why this book?

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How will you use this book?

How will you use this book?

This May I will teach a class, Evaluating Children’s Literature.  I  am fortunate to teach women who are currently in the classroom teaching kindergarten-third grade.  This year they will be commenting on specific books on a blog that I have set up.  It will work like the Slice and they will all comment on a post that I have written about a book.  The teachers in this program will be getting twenty-one picture books and short novels.  The professional text we use is  Mentor Texts (Dorfman and Capelli). I hope that this assignment will get my students interested in blogging and that they will also come up with ways to use these books with the children in their classrooms.  Here is a sample of one of my posts about a classic that is still relevant in classrooms of today.  

I pick one classic for our class every year. Why exactly did I pick this book?  Is it because it is one of the titles from my childhood that I remember  so clearly being read aloud by my wonderful elderly teacher Mrs. Feltman? Or is it because this book was stickered blue in the library in my hometown?  Blue indicated the age that we should be before we read a particular book.  A blue sticker indicated that either a second or third grader could read this book. The library ladies deemed it so.  Back in the ’60s I was elated that it was blue because then my mom would approve.  Or maybe it was because this book would literally change the trajectory of my life, as a reader and as a human being.

The Hundred Dresses, first published in 1944, literally slayed my heart.  Wanda Petronski who lived way up in Boggin Heights walked to school and was told to sit in the back of the room because of the mud on her feet.  She was teased by the popular girls in ways that crush a soul.  If you have never read it aloud to your class,  please consider it tomorrow.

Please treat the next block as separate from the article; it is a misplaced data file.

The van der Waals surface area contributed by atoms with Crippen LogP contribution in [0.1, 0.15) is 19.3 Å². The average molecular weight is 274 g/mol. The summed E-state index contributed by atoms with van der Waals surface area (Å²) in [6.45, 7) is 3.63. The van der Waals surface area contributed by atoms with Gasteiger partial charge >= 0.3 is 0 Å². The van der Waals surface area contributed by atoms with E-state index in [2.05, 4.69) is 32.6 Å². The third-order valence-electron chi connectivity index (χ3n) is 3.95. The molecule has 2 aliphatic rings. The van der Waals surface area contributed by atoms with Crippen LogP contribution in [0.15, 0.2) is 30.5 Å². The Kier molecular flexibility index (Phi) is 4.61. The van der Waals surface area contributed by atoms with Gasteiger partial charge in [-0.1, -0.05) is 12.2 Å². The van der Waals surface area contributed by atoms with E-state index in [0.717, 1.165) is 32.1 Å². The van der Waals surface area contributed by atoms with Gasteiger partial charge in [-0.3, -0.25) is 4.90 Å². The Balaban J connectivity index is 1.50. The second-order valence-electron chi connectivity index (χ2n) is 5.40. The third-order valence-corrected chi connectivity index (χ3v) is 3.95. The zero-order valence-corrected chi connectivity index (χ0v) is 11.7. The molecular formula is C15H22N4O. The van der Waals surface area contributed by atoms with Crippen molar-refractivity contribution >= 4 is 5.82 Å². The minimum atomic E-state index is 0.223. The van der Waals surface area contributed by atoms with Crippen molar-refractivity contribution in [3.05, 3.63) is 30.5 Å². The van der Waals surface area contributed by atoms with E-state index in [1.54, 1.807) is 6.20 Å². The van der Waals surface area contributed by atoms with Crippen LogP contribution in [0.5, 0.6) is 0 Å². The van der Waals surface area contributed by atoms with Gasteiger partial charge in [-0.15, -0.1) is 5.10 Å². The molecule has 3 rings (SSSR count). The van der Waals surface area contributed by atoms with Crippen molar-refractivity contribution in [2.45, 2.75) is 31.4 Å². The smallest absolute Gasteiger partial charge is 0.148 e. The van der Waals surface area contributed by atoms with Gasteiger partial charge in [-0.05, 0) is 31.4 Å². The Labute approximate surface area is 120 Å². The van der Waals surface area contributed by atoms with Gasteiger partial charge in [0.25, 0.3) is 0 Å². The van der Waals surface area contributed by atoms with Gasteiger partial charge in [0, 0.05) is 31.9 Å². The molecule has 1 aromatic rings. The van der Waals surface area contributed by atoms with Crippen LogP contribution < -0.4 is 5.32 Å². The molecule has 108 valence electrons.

“No young person…will ever forget it.” -Book Week

PS  Eleanor Estes brought me into the reading club.  I began reading Ginger Pye, Pinky Pye, and all of the Moffats books.  I will forever be grateful.

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About ...never ending story

lifelong teacher who is semi-retired (does this sound better?) who loves God, family and laughing... who hates social injustice... who wants to write every day... who needs to exercise every day... who blog hops... who wants to live her everyday life led by her savior, Jesus Christ!

7 responses »

  1. Ah yes, I remember The Hundred Dresses. I wish I could be in your course.
    Your post prompted me to get out a book I “found” today while organizing and cleaning. I brought it back from Ashland and didn’t read it before school started, titled Everything I Need to Know I Learned from a Children’s Book — Life lessons from notable people from all walks of life edited by Anita Silvey.

  2. It’s been a long time since I’ve read 100 Dresses, but it is a powerful book. It sounds like good class you are teaching. Have you taken part in #TitleTalk on Twitter? It would be another good resource to introduce your teachers to.

  3. I didn’t read that book until I was an adult. It crushed me the way those children treated Wanda. I connected it to The Chalk Box Kid by Bulla. Sounds like a great class for the teachers. Teachers need to be voracious readers. I’m always shock to find they aren’t.

  4. I’m with you about 100 Dresses and I think that it’s one of those brilliant books that’s not for the age of the children who can read it. I love what you are doing for your class and like you, I hope that some of them will be inspired to stay blogging and using mentor texts. What a great assignment for teachers!

  5. The 100 Dresses is so moving. I’m so glad that you included your memory your teacher sharing it with you. Because we never know how our choices will impact our students, it’s important that we make informed decisions. Your class sounds like a wonderful opportunity for your students to be able to pick wonderful books to share with their students.

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